Should You Repair Internal Engine Damage?

Most of your car's components are not monolithic parts. Instead, they're composed of many smaller and often more sophisticated elements. For example, your car's starter is a powerful electric motor with many potential failure points. In most cases, these parts are cheap enough that an internal failure means replacing the whole unit is more cost-effective than the labor involved in repairing it.

However, your engine is one of a handful of parts (along with your transmission) where this may not be true. Improper maintenance or high mileage can lead to internal engine damage, impacting vehicle performance or leading to excessive oil consumption. Replacing your entire engine can be incredibly expensive, so a repair is often an option worth considering.

What Is Internal Engine Damage?

Internal engine damage (sometimes referred to as mechanical engine damage) affects the various components inside the cylinder head or engine block. In most cases, these components should last the engine's life, but they can sometimes fail prematurely. Common causes of excess wear include overheating, low oil pressure, or infrequent oil changes.

Mechanical damage can take many forms but typically includes blown-out gaskets, weak piston rings, and burnt valves. In addition to causing other issues, these problems reduce the engine's ability to maintain compression and hold fluids in place. As a result, oil can burn up in the combustion process, or coolant and engine oil may mix, ruining both and reducing engine lubrication.

Recognizing the Signs of Mechanical Damage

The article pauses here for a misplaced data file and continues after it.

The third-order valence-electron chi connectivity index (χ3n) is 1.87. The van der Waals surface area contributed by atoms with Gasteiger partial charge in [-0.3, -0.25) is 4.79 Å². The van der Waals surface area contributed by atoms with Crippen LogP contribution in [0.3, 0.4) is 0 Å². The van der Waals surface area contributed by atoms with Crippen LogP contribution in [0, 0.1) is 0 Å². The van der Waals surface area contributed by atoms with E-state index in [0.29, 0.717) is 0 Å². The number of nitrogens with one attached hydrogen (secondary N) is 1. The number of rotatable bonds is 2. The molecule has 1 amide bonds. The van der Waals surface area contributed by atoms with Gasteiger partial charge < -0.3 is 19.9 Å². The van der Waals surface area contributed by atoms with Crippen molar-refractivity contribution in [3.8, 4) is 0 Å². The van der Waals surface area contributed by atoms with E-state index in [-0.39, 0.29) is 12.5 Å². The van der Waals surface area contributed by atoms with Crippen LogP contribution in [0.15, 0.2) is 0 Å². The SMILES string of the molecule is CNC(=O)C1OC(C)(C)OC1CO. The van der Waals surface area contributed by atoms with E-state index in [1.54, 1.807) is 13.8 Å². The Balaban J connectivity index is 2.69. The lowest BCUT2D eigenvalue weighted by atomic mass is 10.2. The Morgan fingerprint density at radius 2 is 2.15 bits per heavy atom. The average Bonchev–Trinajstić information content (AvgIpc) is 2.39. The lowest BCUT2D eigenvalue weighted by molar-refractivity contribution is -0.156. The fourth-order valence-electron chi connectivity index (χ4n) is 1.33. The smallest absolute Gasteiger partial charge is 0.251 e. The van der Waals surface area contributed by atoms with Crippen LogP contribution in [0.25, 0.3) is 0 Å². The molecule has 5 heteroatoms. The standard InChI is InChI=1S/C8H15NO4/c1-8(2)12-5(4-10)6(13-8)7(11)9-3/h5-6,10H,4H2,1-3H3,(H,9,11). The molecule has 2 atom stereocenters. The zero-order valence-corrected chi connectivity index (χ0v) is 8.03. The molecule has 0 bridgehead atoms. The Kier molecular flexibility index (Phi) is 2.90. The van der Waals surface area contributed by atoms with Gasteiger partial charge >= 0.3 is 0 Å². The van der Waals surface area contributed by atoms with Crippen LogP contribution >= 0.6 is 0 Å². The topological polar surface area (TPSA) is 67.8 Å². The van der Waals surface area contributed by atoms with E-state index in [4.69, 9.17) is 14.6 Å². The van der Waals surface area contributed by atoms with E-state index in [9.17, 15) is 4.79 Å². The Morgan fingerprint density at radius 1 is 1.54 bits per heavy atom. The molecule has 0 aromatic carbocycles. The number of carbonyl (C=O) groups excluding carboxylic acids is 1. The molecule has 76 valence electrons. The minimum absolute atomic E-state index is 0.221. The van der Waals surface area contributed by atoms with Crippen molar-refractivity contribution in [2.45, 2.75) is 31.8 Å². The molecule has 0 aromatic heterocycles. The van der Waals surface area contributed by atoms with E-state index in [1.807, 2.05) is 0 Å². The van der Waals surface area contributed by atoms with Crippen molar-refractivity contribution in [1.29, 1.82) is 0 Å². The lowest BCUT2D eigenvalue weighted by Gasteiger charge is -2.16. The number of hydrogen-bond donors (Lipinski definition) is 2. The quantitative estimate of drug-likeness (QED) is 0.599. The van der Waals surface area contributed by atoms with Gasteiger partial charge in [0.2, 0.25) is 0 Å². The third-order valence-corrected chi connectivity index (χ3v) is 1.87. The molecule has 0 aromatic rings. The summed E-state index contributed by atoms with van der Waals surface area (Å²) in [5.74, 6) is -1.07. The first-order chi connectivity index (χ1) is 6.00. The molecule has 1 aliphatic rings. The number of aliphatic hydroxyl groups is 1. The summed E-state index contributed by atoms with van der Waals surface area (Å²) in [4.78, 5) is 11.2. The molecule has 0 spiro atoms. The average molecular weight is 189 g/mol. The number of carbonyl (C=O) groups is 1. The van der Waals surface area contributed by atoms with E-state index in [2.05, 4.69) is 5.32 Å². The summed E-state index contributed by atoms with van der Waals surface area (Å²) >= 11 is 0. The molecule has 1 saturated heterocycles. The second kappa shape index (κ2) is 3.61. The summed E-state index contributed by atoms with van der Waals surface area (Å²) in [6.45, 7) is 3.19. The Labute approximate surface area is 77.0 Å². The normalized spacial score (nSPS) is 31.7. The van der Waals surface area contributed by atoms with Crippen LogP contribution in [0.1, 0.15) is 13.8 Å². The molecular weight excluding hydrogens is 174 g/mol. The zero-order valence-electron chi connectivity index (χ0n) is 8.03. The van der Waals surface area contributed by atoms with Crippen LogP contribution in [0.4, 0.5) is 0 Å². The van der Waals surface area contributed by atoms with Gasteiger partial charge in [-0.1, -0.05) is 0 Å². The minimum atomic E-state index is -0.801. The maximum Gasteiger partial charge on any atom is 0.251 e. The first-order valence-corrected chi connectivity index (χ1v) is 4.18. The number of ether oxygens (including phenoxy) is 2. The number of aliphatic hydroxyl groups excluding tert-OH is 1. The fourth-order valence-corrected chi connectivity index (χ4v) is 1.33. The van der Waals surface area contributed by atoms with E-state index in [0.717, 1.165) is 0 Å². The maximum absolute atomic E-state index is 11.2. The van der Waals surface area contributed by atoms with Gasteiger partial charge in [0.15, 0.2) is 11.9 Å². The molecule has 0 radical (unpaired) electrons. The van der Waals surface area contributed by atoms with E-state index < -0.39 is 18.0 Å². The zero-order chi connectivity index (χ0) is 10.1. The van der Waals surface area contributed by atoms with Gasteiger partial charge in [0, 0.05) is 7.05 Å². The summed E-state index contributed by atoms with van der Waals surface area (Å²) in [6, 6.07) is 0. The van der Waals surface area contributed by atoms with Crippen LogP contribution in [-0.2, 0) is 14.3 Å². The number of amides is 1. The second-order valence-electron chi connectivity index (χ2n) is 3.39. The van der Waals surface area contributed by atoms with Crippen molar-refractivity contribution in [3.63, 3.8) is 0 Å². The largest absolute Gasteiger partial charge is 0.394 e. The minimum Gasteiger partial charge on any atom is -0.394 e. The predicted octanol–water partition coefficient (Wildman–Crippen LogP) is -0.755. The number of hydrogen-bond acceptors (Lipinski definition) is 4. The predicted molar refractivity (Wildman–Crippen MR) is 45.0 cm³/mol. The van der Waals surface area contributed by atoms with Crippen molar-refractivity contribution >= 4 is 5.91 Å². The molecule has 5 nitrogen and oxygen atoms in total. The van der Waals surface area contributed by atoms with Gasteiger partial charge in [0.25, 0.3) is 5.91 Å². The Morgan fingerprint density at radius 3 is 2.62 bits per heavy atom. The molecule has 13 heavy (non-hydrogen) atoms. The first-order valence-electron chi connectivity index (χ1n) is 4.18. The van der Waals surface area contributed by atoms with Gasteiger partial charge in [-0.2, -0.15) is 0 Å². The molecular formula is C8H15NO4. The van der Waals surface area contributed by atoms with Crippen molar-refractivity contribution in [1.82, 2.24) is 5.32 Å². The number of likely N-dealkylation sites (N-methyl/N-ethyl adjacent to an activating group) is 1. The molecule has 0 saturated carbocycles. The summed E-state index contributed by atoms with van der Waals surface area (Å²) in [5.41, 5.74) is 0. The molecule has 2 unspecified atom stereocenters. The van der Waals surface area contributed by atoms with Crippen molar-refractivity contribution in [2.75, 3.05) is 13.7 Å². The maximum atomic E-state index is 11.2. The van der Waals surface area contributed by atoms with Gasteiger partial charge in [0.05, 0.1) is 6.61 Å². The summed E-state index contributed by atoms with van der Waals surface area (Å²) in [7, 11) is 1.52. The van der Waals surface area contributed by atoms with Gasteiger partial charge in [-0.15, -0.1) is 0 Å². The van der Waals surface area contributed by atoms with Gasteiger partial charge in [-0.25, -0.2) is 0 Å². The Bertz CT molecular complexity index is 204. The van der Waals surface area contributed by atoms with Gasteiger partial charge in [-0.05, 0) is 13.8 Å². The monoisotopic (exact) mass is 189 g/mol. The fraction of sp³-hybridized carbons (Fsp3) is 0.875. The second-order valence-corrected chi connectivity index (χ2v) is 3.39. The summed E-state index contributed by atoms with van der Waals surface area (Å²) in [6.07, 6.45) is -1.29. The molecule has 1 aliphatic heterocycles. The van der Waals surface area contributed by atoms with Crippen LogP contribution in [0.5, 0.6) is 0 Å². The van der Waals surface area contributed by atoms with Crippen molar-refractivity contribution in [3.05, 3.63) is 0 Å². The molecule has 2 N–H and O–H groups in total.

Drivers often discover mechanical damage when it begins to affect driveability. For example, a blown head gasket can lead to excessive oil consumption, constant overheating, and noticeable puffs of white smoke from the exhaust. Less severe problems often cause the engine to idle roughly or consume oil. Although symptoms vary, severe internal wear often causes an engine to feel noticeably rough.

Note that these problems may not immediately trigger a check engine light or any other diagnostic information. Your car's computer cannot detect the internal state of your engine, so error codes often revolve around symptoms such as excessive temperatures, lost oil, or misfiring.

Deciding to Repair Mechanical Damage

Dealing with mechanical damage can be a challenging decision. Fixing internal engine parts requires tearing down and rebuilding your engine. Although the individual components are rarely expensive, the labor can be pricy. In some cases, fixing a motor with this kind of damage may cost several thousand dollars.

If your vehicle is relatively new and worth more than the cost of a rebuild, then repair is still usually the best option. A complete rebuild can help restore your engine to near-factory condition, so the high price potentially means getting many more years of life from your vehicle. Although you'll need to decide for yourself if this repair fits your budget, it's often worthwhile to keep an otherwise reliable car running.

Call an auto repair shop for more information.